60’s Band of the Week: The Ad Libs

1 Jun

The 60’s Band of the Week is back…and we are still on A. When you have compiled a list of over 1000 60’s bands and artists it may take around a lifetime to do each profile. Actually, at our new rate of one band a week I know exactly how long this list is going to take us at the Music Court. 19.2 years. If I stay at this current rate the list will be finished when I’m 40 years old. 60’s music will have moved into the realm of true “classics” and popular music will probably sound like a strange concoction of synthesized vocals and electronica. Okay, that list part was a little imagination on my part. How about we get to today’s 60’s band of note, The Ad Libs.

The Ad Libs

Band: The Ad Libs

Origin: New Jersey

Genre: Doo Wop

Most Popular Line-Up:

– Mary Ann Thomas

– Huge Harris

– Danny Austin

– Norman Donegan

– Dave Watt

Name: Originally a street-corner quintet named the Arabians and then the Creators, the band broke up in 1963 and re-formed a year later with new members and became the Ad Libs.

History:

Some of this was touched on in the brief name section above. The Ad Libs were Doo-Wop musicians that started on the streets in the mid 1950s. The story of The Ad Libs can be traced back to songwriter John Taylor, a saxophonist who had been playing with big band groups for several decades. He came across The Creators, the band’s second name (at the time), when they were in their nascent stage as a street-corner quintet. After The Creators hit no success with their releases, the band broke up and re-formed  a year later as The Ad Libs with two former Creators, Hugh Harris and Danny Austin. Harris and Austin added Norman Donegan, Dave Watt and perhaps most importantly Mary Ann Thomas.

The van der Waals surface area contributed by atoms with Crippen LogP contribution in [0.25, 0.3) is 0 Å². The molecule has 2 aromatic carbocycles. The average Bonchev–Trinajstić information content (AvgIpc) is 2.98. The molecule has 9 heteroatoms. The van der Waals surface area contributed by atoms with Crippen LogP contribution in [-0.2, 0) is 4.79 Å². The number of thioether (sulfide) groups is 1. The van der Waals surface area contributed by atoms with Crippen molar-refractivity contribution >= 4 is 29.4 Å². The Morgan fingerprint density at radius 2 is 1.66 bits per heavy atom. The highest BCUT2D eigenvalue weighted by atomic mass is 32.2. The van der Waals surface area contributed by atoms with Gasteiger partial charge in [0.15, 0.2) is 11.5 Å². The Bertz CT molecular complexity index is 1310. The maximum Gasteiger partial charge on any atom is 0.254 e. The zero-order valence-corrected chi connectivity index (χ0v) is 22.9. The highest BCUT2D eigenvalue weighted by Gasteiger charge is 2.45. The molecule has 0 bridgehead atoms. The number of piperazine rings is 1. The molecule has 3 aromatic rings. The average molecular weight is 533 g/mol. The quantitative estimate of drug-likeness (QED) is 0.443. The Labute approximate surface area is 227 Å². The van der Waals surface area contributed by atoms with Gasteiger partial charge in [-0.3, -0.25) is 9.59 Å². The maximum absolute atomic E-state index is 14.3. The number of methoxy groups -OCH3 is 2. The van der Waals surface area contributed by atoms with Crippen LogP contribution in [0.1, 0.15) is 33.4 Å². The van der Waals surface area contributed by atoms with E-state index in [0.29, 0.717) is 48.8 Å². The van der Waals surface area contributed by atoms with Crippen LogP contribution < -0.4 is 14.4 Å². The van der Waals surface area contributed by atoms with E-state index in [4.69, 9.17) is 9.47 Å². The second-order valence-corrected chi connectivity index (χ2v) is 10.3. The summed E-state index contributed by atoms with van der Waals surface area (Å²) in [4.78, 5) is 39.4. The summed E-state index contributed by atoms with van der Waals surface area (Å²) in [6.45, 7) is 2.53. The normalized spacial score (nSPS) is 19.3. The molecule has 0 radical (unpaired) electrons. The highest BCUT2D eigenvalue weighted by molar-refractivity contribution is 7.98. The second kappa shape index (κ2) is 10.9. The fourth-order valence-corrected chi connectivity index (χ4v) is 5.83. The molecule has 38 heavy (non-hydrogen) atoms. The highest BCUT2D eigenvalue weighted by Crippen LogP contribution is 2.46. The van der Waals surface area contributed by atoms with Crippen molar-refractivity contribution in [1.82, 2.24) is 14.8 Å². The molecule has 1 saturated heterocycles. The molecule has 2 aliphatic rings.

John Taylor’s jazz and big-band music influence was an essential element of The Ad Lib’s brief success. He, with George Davis, wrote “The Boy From New York City,” which will forever be known as a true Doo-Wop one-hit wonder.  The song’s mixture of Doo-Wop and big-band flavor makes it catchy and bubbly.

Group manager Bill Downs took a tape of the Ad Libs performing the song to song-writing duo Jerry Leiber and Mike Stoller. Leiber and Stoller (along with George Goldner) owned Red Bird Records. After hearing the piece, they signed the Ad Libs to Blue Cat records (a subsidiary of Red Bird) and released the song in December of 1964. The song hit #8 on the Pop chart and #6 on the R&B chart at the height of its success. The Ad Libs would have to wait years before another chart appearance.

A few unsuccessful releases led to The Ad Libs being dropped from Blue Cat and bouncing around before signing with Share Records and recording “Giving it Up,” a Gladys Knight and Pips song written by Van McCoy. The 1968 release charted at #34 on the R&B list.

Unfortunately, the band saw little more success as the years progressed. In 1988, The Ad Libs recorded four albums for John Taylor’s Johnny Boy Label. The band only consisted of two original members during the recording, Dave Watt and Mary Ann Thomas. Since then, Thomas, Harris and Watt have passed on.

Most Popular Release:

“The Boy From New York City” comes in with a rare zero dislikes on YouTube. Impressive feat for The Ad Libs’ best song.

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